The objective of present paper was to systematically review the diagnostic ability of clinical tests to detect lumbar spondylolysis and spondylolisthesis. The systematic search resulted in a total of 5164 articles with 57 retained for full-text examination, from which 4 met the full inclusion criteria for the review. Study heterogeneity precluded a meta-analysis of included studies. Fifteen different clinical tests were evaluated for their ability to diagnose lumbar spondylolisthesis and one test for its ability to diagnose lumbar spondylolysis. The one-legged hyperextension test exhibited low to moderate sensitivity (50-73) and low specificity (17-32) to diagnose lumbar spondylolysis, while the lumbar spinous process palpation test was the optimal diagnostic test for lumbar spondylolisthesis; returning high specificity (87-100) and mixed sensitivity (60-88) values.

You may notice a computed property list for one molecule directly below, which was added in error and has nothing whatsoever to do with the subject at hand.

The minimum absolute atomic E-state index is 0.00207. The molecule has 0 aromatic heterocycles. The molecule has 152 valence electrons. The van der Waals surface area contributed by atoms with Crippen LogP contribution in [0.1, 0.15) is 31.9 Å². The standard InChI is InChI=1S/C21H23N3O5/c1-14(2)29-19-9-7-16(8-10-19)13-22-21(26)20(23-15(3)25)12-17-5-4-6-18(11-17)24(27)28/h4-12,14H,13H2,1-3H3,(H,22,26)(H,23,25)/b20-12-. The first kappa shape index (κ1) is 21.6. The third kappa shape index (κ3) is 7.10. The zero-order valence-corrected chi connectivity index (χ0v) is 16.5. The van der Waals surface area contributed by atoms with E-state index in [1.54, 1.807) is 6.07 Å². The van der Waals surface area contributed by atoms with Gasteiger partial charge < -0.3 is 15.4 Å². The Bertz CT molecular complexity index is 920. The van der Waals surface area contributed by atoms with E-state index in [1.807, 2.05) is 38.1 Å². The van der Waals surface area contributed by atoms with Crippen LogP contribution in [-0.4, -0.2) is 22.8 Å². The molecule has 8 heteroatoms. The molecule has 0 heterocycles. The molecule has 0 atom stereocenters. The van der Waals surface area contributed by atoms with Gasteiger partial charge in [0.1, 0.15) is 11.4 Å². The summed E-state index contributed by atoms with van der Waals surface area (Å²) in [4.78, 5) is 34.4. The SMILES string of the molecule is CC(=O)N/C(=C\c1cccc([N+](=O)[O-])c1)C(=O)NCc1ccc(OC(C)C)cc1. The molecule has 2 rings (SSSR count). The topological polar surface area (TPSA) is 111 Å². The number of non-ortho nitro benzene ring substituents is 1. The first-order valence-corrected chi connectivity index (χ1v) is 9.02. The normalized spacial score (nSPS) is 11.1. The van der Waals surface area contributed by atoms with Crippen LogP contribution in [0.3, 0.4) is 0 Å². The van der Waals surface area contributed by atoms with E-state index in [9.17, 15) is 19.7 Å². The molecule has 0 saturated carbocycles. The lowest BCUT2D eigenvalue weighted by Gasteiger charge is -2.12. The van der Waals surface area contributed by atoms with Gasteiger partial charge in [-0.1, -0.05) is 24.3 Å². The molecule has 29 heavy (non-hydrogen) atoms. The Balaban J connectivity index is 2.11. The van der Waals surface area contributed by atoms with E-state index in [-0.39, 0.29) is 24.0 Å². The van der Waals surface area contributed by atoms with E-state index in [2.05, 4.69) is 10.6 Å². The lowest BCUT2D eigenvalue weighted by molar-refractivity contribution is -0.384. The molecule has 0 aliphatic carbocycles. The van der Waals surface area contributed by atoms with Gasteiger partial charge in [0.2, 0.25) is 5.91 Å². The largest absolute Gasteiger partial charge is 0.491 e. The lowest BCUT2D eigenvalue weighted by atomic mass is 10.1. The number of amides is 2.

Lumbar spondylolysis and spondylolisthesis are identifiable causes of LBP in athletes. There seems to be utility to lumbar spinous process palpation for the diagnosis of lumbar spondylolisthesis, although the one-legged hyperextension test has practically no value in diagnosing patients with spondylolysis.